The Price to Earnings (P/e) ratio. This is one of the most popular investor ratios, and it’s calculated by simply taking the price of a stock P and dividing it by the Earnings Per Share (or EPS).
The P/e ratio shows you the price that you pay for a stock () relative to its Earnings Per Share ():
It’s showing you how much you’re paying, for every dollar of profit the firm earns.
Now if we think about the EPS, in its simplest form, it’s calculated by taking the Net Income of the firm and dividing it by the number of shares. That’s literally it.
Now of course, because accountants love jargon, there’s a good few terms for Net Income. And it’s important that you know that all of these mean exactly the same things.
So whether we call it “net profit” or “profit after tax” or “earnings” or “profit in general”, we’re referring to the net profit, or the net income of a firm.
Expressions of the Price to Earnings Ratio
Given that the EPS is the Net Income divided by the Number of Shares, it actually allows us to express the P/e ratio in a slightly different way.
We could express the Price to Earnings ratio as the Market Capitalisation relative to the Net Income.
In other words, we could say that the Price to Earnings ratio (P/e) is equal to:
Why is that the case?
If you’ll recall, we said that the Price to Earnings ratio is equal to the Price divided by the EPS:
Given that the earnings per share (EPS) is equal to the Net Income divided by the Number of Shares, we can rewrite this equation like so:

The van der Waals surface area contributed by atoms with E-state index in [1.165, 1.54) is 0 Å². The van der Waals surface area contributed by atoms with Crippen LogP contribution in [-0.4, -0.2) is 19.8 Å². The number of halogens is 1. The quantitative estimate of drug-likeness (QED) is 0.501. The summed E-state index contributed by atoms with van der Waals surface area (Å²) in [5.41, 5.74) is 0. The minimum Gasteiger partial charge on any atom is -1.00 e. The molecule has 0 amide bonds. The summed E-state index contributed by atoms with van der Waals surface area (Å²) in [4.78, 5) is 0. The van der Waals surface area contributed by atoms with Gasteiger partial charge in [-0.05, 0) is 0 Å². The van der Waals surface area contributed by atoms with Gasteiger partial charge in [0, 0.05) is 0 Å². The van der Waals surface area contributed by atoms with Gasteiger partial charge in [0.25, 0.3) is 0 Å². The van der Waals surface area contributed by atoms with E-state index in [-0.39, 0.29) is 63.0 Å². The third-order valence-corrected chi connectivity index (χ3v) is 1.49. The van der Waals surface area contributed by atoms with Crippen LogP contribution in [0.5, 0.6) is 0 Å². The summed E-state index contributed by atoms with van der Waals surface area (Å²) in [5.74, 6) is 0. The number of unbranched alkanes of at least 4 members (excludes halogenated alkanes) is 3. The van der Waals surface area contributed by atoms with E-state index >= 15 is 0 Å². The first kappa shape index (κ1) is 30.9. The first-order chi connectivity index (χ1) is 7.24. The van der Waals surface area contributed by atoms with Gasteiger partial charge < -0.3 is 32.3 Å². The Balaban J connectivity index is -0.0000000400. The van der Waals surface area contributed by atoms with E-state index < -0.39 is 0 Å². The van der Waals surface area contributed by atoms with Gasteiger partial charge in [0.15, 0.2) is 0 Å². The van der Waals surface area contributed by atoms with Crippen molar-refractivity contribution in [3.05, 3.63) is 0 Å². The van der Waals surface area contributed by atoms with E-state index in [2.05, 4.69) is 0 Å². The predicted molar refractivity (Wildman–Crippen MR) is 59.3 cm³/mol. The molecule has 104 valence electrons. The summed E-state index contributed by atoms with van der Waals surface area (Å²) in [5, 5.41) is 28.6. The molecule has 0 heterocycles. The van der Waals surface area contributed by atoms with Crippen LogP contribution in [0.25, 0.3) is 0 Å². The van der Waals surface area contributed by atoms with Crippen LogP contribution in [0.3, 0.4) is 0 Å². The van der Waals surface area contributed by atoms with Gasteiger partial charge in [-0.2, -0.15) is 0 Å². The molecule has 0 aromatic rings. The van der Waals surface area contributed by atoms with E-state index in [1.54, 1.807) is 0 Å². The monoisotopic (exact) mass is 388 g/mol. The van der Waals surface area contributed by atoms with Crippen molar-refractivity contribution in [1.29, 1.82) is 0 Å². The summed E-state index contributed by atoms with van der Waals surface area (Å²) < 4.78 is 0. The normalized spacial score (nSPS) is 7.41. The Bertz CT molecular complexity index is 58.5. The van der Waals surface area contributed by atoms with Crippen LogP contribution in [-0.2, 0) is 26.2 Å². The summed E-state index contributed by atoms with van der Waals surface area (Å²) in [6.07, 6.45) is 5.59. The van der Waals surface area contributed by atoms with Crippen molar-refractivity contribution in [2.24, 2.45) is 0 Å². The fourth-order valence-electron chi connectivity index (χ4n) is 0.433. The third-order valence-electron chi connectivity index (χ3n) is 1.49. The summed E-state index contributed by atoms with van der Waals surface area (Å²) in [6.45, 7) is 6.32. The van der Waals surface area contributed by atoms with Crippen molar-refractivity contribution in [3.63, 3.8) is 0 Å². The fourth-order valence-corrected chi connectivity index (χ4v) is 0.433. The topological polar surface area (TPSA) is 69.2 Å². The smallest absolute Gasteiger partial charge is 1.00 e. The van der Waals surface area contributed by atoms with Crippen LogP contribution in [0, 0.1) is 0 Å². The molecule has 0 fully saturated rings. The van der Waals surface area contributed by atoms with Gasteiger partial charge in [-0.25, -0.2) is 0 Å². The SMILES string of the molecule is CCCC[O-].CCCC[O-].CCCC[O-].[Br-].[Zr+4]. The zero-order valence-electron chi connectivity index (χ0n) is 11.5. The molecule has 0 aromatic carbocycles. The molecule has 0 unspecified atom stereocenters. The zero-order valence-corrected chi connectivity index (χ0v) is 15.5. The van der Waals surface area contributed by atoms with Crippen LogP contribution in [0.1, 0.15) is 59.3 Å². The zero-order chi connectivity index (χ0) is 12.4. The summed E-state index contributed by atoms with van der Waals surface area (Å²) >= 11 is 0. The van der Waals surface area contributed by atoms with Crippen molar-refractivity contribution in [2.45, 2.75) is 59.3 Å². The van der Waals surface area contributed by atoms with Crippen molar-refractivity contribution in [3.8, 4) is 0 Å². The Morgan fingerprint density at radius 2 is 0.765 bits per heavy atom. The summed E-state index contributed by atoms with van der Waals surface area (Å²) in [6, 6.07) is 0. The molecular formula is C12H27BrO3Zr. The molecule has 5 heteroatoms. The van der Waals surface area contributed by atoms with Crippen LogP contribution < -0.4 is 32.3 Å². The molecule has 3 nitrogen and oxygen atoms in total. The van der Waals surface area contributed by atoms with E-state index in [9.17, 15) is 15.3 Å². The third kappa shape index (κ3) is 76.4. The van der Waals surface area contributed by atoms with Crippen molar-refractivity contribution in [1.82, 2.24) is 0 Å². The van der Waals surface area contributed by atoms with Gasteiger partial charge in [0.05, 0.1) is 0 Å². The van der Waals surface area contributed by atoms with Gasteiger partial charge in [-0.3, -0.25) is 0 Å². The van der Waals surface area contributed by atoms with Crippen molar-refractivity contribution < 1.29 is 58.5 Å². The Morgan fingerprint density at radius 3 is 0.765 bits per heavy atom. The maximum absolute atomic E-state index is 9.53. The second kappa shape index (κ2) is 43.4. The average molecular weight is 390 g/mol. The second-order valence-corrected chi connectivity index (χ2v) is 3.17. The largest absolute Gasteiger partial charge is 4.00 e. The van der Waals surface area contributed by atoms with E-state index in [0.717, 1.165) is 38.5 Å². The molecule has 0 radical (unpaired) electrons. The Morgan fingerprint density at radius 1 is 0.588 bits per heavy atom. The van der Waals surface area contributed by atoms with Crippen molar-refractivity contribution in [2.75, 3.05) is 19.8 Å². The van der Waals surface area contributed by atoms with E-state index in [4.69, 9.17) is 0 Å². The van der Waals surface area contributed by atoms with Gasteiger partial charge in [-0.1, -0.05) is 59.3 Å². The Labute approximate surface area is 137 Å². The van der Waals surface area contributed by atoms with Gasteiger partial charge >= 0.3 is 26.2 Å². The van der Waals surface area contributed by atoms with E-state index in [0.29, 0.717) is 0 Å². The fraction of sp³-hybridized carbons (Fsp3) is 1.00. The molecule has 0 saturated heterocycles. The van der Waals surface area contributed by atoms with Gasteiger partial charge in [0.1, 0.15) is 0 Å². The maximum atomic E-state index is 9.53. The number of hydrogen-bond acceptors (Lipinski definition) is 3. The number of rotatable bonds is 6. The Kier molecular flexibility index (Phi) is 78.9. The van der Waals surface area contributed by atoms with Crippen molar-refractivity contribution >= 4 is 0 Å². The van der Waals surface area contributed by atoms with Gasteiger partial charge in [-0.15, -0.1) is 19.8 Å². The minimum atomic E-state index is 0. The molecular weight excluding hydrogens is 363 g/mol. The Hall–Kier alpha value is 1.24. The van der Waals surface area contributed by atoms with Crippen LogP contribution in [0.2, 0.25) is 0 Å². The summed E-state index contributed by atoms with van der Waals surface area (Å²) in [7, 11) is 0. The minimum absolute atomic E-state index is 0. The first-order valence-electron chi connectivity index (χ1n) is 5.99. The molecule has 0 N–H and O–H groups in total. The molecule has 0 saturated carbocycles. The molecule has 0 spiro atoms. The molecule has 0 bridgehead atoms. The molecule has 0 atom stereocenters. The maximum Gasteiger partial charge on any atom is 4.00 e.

And we can rewrite this equation like so:
This is then equivalent to writing:
And what is the Price multiplied by the Number of Shares? Well it’s nothing but the Market capitalisation! Thus…
Interpreting the Price to Earnings Ratio
Perhaps more importantly though, the way we interpret the P/e is that it shows you how much you pay for every one dollar (or £) of profit the firm earns.
And this interpretation holds regardless of whether you take the Market Cap over the Net Income approach, or the Price divided by the EPS approach to measuring the P/e.
The Payback Period View
Now, given that it shows you how much you pay for every one dollar of profit the firm ends, some people argue that the P/e is a measure of payback.
They argue it shows you how long it will take for you to make back your initial investment.
The Growth vs. Risk View
But we’d argue that it’s actually more a proxy for a firm’s growth prospects. And we’re certainly not alone in this interpretation.
If you accept that it can be a proxy for a firm’s growth opportunities, then it can also be argued or seen as a proxy for risk.
Exploring Both Views
And to see what we mean by this, let’s consider an example.
Consider a firm whose stock price is currently $100, and whose EPS is $5.
With this data, the firm’s Price to Earnings ratio would equate to 20. Because recall that the P/e is simply the Price divided by the EPS. Meaning:
Assuming the firm’s profits remain constant, and that it pays all of its profits as dividends every single year, it would take 20 years for you to make back your hundred dollar investment!